Kentucky lawmakers soon will determine the fate of the $2.63 billion Brent Spence Bridge replacement.
While it’s still too early to tell whether the project is dead or delayed, this much appears certain: The region isn’t getting a new bridge anytime soon.
“Instead of building a bridge sooner, cheaper, we’re going to build it later and more expensive,” said Mark Policinski, executive director of the Ohio-Kentucky-Indiana Regional Council of Governments. “And that’s the sad fact.”
A Brent Spence Bridge replacement and rehabilitation project has been in the works since 2000, with Policinski’s transportation planning agency and local business leaders pushing for the project for more than a decade.
Transportation officials have deemed the span structurally safe but functionally obsolete. The bridge was originally designed to carry 80,000 vehicles per day and now carries about twice that number. By 2035, the span is expected to have more than 230,000 vehicles cross it daily.
Under the current plan, a new bridge would be built parallel to the existing Brent Spence Bridge, which would also get a makeover. It also would improve approaches in Northern Kentucky and Cincinnati. In all, the project would encompass a 7.8-mile corridor.
State officials had hoped to start construction next year and complete the project in 2020.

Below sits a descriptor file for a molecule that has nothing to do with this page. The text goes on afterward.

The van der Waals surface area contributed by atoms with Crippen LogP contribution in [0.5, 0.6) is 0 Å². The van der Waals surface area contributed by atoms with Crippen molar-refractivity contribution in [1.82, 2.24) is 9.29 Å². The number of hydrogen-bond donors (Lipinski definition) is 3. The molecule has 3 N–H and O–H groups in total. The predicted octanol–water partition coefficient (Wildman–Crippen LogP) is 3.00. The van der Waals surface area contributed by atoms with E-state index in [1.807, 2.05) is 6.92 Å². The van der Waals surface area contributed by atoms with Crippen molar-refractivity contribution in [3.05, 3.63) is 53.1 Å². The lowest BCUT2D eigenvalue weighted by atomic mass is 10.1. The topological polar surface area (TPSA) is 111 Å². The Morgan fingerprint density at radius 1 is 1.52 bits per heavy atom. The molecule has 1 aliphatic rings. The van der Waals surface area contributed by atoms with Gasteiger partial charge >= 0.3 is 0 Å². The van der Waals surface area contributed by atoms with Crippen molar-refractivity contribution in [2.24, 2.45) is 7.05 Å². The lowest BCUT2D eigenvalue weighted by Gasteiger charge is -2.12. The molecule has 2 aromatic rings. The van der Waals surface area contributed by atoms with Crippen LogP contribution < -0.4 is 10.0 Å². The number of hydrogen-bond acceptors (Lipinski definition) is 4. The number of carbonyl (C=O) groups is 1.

Proponents were counting on the 2014 Kentucky General Assembly to pass so-called public-private partnership, or P3, legislation that would give the region more options to pay for the project.
But the likelihood that tolls would be a major part of that financing plan has drawn strong opposition from Northern Kentucky residents. State Rep. Arnold Simpson, a Covington Democrat, proposed an amendment to the P3 legislation to forbid tolling on any interstate project that connects Kentucky and Ohio. A majority of lawmakers in both the Kentucky House and Senate approved the bill and Simpson’s amendment.
Those opposed to tolls view the amendment as a major victory.
That’s not how Brent Cooper sees it.
“In the current political environment, no tolls means no bridge,” said Cooper, interim president of the Northern Kentucky Chamber of Commerce. “This doesn’t mean there won’t be tolls. It just means there won’t be tolls today. Unfortunately, the longer we wait, it increases the likelihood that the tolls would be higher.”
Gov. Steve Beshear must now decide which legislation to sign and which measures to veto. Lawmakers will return to Frankfort April 14 and April 15 to review any vetoes and complete their work.
Insiders can read more about three big questions about the project that remain unresolved in Frankfort and how proponents of the project and opponents of tolls think the region should move forward.